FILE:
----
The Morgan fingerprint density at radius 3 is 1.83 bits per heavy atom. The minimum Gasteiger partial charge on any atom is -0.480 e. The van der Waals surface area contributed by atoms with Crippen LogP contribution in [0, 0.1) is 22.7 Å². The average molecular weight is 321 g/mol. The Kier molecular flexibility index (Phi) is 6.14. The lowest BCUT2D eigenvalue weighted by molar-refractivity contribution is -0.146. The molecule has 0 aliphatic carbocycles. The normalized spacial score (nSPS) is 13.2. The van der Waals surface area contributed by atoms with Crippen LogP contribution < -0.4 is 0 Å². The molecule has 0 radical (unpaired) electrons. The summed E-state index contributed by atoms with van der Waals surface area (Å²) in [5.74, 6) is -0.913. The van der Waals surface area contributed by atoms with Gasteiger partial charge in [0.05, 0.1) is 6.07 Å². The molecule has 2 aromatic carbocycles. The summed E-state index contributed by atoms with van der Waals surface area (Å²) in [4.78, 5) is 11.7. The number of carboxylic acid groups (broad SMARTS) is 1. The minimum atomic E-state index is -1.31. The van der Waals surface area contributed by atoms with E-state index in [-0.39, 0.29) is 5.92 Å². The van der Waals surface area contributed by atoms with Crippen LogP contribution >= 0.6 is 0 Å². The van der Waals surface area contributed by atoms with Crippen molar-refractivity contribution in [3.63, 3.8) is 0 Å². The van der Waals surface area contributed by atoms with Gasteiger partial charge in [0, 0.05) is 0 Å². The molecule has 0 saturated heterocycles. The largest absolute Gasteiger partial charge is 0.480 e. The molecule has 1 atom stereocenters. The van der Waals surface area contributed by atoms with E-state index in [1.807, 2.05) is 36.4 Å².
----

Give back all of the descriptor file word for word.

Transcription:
The Morgan fingerprint density at radius 3 is 1.83 bits per heavy atom. The minimum Gasteiger partial charge on any atom is -0.480 e. The van der Waals surface area contributed by atoms with Crippen LogP contribution in [0, 0.1) is 22.7 Å². The average molecular weight is 321 g/mol. The Kier molecular flexibility index (Phi) is 6.14. The lowest BCUT2D eigenvalue weighted by molar-refractivity contribution is -0.146. The molecule has 0 aliphatic carbocycles. The normalized spacial score (nSPS) is 13.2. The van der Waals surface area contributed by atoms with Crippen LogP contribution < -0.4 is 0 Å². The molecule has 0 radical (unpaired) electrons. The summed E-state index contributed by atoms with van der Waals surface area (Å²) in [5.74, 6) is -0.913. The van der Waals surface area contributed by atoms with Gasteiger partial charge in [0.05, 0.1) is 6.07 Å². The molecule has 2 aromatic carbocycles. The summed E-state index contributed by atoms with van der Waals surface area (Å²) in [4.78, 5) is 11.7. The number of carboxylic acid groups (broad SMARTS) is 1. The minimum atomic E-state index is -1.31. The van der Waals surface area contributed by atoms with E-state index in [-0.39, 0.29) is 5.92 Å². The van der Waals surface area contributed by atoms with Crippen LogP contribution >= 0.6 is 0 Å². The van der Waals surface area contributed by atoms with Crippen molar-refractivity contribution in [3.63, 3.8) is 0 Å². The van der Waals surface area contributed by atoms with Gasteiger partial charge in [0, 0.05) is 0 Å². The molecule has 0 saturated heterocycles. The largest absolute Gasteiger partial charge is 0.480 e. The molecule has 1 atom stereocenters. The van der Waals surface area contributed by atoms with E-state index in [1.807, 2.05) is 36.4 Å².